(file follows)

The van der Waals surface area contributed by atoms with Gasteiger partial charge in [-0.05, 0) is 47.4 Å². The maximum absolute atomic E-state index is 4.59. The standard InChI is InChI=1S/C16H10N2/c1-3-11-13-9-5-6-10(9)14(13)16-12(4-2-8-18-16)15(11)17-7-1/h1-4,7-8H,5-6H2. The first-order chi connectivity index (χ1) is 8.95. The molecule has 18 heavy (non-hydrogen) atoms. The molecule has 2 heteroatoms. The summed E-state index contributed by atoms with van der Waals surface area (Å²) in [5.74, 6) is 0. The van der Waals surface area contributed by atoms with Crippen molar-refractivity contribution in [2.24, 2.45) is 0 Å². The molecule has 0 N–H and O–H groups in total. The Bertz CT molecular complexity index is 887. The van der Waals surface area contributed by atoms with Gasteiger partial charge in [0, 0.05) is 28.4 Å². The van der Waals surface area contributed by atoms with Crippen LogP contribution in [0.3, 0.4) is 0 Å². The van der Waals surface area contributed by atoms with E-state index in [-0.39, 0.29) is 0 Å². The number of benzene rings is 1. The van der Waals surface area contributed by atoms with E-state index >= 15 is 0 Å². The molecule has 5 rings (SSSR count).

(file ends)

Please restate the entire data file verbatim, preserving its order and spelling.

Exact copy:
The van der Waals surface area contributed by atoms with Gasteiger partial charge in [-0.05, 0) is 47.4 Å². The maximum absolute atomic E-state index is 4.59. The standard InChI is InChI=1S/C16H10N2/c1-3-11-13-9-5-6-10(9)14(13)16-12(4-2-8-18-16)15(11)17-7-1/h1-4,7-8H,5-6H2. The first-order chi connectivity index (χ1) is 8.95. The molecule has 18 heavy (non-hydrogen) atoms. The molecule has 2 heteroatoms. The summed E-state index contributed by atoms with van der Waals surface area (Å²) in [5.74, 6) is 0. The van der Waals surface area contributed by atoms with Crippen molar-refractivity contribution in [2.24, 2.45) is 0 Å². The molecule has 0 N–H and O–H groups in total. The Bertz CT molecular complexity index is 887. The van der Waals surface area contributed by atoms with Gasteiger partial charge in [0, 0.05) is 28.4 Å². The van der Waals surface area contributed by atoms with Crippen LogP contribution in [0.3, 0.4) is 0 Å². The van der Waals surface area contributed by atoms with E-state index in [-0.39, 0.29) is 0 Å². The number of benzene rings is 1. The van der Waals surface area contributed by atoms with E-state index >= 15 is 0 Å². The molecule has 5 rings (SSSR count).